'On the assumption that traditional proprietary rights and interests survived annexation, the operation and effect of the Act is, on either construction, to distinguish between proprietary rights and interests to and in the islands according to whether they are ultimately founded in pre-annexation traditional law or post-annexation European law. It discriminates against the former by singling them out for impairment or extinguishment while leaving the latter unaffected or enhanced ... Its effect is that the Torres Strait Islanders, including the Meriam people, are denied ("do not enjoy") "rights", including the entitlement to immunity from being arbitrarily dispossessed, which are enjoyed by those other persons ...the operative provisions of the Act are ... inconsistent with the provisions of s. 10 (1) of the Commonwealth Act and invalid by reason of s. 109 of the Constitution.'

Minority judgments:

The three judges who found for the defendant Queensland were Chief Justice Mason and Justices Dawson and Wilson.

Wilson J, at 204-206, focuses on formal 'equality before the law' and takes the view that because the effect of the Queensland Act is to put the Murray Islanders in the same position as others, it cannot be inconsistent with s. 10 of the Racial Discrimination Act 1975 (Cth) :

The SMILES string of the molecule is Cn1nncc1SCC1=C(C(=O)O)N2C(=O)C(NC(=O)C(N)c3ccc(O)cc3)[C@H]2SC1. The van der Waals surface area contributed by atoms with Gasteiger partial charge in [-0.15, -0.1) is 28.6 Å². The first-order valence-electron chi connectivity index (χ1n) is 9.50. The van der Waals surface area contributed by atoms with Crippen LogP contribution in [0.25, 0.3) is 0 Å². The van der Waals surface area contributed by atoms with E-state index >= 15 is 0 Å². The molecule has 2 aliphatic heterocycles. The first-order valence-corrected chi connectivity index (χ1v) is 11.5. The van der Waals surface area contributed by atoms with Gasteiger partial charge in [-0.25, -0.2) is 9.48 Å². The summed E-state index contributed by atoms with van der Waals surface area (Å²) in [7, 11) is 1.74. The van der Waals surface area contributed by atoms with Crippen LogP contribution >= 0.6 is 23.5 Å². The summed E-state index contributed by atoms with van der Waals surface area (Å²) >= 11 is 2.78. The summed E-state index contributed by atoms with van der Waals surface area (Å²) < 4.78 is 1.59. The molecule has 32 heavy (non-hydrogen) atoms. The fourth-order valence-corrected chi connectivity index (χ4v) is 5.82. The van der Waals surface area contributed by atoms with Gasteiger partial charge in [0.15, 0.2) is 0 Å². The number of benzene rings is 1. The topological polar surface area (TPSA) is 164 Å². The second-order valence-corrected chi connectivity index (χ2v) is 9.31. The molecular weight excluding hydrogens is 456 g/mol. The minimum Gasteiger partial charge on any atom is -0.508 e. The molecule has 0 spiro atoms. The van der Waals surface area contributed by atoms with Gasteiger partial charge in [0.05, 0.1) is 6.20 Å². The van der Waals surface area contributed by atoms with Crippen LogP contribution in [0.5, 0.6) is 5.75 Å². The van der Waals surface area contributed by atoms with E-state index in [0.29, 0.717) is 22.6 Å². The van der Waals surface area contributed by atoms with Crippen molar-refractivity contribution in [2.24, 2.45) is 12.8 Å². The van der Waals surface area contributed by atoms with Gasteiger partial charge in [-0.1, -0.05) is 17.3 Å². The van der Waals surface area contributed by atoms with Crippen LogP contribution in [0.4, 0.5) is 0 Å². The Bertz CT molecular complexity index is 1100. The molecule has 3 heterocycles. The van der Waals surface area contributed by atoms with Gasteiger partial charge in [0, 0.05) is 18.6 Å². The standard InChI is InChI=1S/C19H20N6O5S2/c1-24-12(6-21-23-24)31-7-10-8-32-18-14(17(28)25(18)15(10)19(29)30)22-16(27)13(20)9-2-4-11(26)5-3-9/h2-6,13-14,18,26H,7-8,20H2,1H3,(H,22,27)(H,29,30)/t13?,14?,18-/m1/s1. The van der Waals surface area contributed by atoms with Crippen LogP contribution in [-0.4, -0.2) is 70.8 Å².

' ... the success of the submission depends upon the plaintiffs establishing the existence of other persons, being persons of another race to that of the plaintiffs, who enjoy the rights of which the latter have been deprived ... the immediate difficulty confronting the submission is that there is no suggestion in the statement of claim that there are any persons of another race who enjoy the same rights of which the plaintiffs have been deprived by the Queensland Act. In those circumstances there is nothing to attract the operation of s. 10 ...On the contrary, its effect is to remove a source of inequality formerly existing between the plaintiffs and persons of another race because, on the facts as disclosed in the statement of claim, the plaintiffs were alone in the enjoyment of their traditional rights. Henceforth, by virtue of the assumed operation of the Queensland Act, the plaintiffs will enjoy the same rights with respect to ownership of property and rights of inheritance as every other person in Queensland of whatever race. There will be equality before the law.'